Nihilistic depression comes from the programmed decline of the singularity that is intelligence acting through love which slumbers within each one of us and which, in longing to encounter the totally other, recognizes what is extraordinary in him or in her, makes it exist in the space of time, and takes inspiration from it in order not to die itself of boredom in a world devoid of a beyond.
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[The abject] is simply a frontier, a repulsive gift that the Other, having become alter ego, drops so that the “I” does not disappear in it but finds, in that sublime alienation, a forfeited existence.
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If abomination is the lining of my symbolic being, “I” am therefore heterogeneous, pure and impure, and as such always potentially condemnable. I am from the very beginning subject to persecution as well as to revenge. The infinite meshing of expulsions and hazings, of divisions and inexorable, abominable reprisals is then thrown into gear. The system of abominations sets in motion the persecuting machine in which I assume the place of the victim in order to justify the purification that will separate me from that place as it will from any other, from all others.
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The other that will guide you and itself through this dissolution is a rhythm, text, music, and within language, a text. But what is the connection that holds you both together? Counter-desire, the negative of desire, inside-out desire, capable of questioning (or provoking) its own infinite quest. Romantic, filial, adolescent, exclusive, blind and Oedipal: it is all that, but for others. It returns to where you are, both of you, disappointed, irritated, ambitious, in love with history, critical, on the edge and even in the midst of its own identity crisis; a crisis of enunciation and of the interdependence of its movements, an instinctual drive that descends in waves, tearing apart the symbolic thesis.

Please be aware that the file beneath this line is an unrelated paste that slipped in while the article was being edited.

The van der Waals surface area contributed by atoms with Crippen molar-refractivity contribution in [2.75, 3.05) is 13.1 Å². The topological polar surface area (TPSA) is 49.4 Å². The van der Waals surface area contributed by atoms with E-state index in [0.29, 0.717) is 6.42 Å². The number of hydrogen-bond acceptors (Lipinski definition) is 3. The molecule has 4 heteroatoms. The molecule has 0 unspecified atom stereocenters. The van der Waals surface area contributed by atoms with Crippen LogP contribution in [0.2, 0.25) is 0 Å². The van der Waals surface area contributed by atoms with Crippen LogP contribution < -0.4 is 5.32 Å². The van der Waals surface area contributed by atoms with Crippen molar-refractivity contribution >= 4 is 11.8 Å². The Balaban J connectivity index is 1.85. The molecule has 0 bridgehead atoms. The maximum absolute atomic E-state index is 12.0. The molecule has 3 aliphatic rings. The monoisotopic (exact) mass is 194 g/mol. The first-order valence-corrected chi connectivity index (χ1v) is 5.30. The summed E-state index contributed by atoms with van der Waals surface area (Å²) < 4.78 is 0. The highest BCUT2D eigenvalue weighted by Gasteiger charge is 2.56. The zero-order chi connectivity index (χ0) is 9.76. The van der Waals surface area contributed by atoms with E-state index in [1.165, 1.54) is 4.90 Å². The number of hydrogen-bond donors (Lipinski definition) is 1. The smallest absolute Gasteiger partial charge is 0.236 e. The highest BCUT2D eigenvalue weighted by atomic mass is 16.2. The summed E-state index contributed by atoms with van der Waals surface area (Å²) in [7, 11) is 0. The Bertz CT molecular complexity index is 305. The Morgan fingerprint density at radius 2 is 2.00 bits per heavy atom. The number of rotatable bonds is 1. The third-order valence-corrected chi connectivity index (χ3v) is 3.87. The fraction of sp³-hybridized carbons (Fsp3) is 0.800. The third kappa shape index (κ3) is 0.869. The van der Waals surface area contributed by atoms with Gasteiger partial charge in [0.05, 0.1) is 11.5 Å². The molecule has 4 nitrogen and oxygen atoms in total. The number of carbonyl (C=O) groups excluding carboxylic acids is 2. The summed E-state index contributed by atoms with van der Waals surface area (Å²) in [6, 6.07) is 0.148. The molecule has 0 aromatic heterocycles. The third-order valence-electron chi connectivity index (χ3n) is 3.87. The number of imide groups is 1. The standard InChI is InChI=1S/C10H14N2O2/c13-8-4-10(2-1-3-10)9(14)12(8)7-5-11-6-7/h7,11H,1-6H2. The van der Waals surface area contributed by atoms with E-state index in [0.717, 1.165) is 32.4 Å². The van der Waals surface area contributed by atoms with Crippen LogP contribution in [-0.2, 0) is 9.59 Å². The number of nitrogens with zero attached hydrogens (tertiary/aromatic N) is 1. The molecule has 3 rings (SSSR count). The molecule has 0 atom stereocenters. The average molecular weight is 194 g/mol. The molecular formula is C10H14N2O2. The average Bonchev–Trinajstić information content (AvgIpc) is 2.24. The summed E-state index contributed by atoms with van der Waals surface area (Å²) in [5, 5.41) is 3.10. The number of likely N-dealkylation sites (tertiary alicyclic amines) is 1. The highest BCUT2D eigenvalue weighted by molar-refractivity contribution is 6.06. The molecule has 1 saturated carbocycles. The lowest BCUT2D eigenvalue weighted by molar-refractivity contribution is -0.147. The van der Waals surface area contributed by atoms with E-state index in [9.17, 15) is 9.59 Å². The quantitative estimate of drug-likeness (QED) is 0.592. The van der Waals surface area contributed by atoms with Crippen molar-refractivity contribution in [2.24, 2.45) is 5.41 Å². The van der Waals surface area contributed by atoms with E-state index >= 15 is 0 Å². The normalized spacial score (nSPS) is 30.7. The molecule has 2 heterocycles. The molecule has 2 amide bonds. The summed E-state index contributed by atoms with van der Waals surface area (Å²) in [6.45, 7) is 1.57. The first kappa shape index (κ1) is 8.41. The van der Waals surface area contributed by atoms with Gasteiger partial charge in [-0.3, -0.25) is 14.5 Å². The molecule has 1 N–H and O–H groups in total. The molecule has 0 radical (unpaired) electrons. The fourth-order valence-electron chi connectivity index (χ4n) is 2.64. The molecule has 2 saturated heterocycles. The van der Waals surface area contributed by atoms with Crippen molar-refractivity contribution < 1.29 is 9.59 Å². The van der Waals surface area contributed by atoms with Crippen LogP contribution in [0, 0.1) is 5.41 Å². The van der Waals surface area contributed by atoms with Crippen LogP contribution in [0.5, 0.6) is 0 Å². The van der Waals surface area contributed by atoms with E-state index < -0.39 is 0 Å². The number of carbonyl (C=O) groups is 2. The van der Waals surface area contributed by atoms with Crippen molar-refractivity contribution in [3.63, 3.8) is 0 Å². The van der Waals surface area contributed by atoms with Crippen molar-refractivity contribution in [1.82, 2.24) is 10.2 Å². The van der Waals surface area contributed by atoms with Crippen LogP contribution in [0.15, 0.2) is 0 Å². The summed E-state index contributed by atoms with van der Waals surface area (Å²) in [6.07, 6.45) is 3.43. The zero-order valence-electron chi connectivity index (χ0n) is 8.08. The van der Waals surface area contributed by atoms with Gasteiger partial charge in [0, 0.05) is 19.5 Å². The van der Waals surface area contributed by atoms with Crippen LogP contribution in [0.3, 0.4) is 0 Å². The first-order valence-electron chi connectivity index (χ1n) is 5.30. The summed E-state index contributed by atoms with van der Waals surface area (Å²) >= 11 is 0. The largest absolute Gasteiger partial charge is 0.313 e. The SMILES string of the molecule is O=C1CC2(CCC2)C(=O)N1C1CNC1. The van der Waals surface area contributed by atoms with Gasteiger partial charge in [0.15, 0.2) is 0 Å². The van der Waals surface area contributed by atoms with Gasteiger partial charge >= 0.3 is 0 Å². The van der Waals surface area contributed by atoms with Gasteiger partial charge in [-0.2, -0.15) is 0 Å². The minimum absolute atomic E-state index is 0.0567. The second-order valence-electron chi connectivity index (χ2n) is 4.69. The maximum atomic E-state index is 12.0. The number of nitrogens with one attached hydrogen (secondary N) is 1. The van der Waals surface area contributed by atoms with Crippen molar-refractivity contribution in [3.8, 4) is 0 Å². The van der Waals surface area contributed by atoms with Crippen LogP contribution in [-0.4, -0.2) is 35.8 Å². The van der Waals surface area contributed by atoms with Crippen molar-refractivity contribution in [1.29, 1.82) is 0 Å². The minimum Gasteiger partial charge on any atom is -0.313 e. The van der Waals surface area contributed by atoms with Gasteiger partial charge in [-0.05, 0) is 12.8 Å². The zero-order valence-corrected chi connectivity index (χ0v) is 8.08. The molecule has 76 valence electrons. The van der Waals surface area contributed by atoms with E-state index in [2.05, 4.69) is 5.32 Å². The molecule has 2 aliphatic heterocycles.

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Why does corporeal waste, menstrual blood and excrement, or everything that is assimilated to them, from nail-clippings to decay, represent — like a metaphor that would have become incarnate — the objective frailty of symbolic order?
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Loathing an item of food, a piece of filth, waste, or dung. The spasms and vomiting that protect me. The repugnance, the retching that thrusts me to the side and turns me away from defilement, sewage, and muck. The shame of comprimise, of being in the middle of treachery. The fascinated start that leads me toward and separates me from them.
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We may call it a border; abjection is above all ambiguity. Because, while releasing a hold, it does not radically cut off the subject from what threatens it—on the contrary, abjection acknowledges it to be in perpetual danger.
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When the starry sky, a vista of open seas or a stained glass window shedding purple beams fascinate me, there is a cluster of meaning, of colors, of words, of caresses, there are light touches, scents, sighs, cadences that arise, shroud me, carry me away, and sweep me beyond the things that I see, hear, or think. The “sublime” object dissolves in the raptures of a bottomless memory. It is such a memory, which, from stopping point to stopping point, remembrance to remembrance, love to love, transfers that object to the refulgent point of the dazzlement in which I stray in order to be.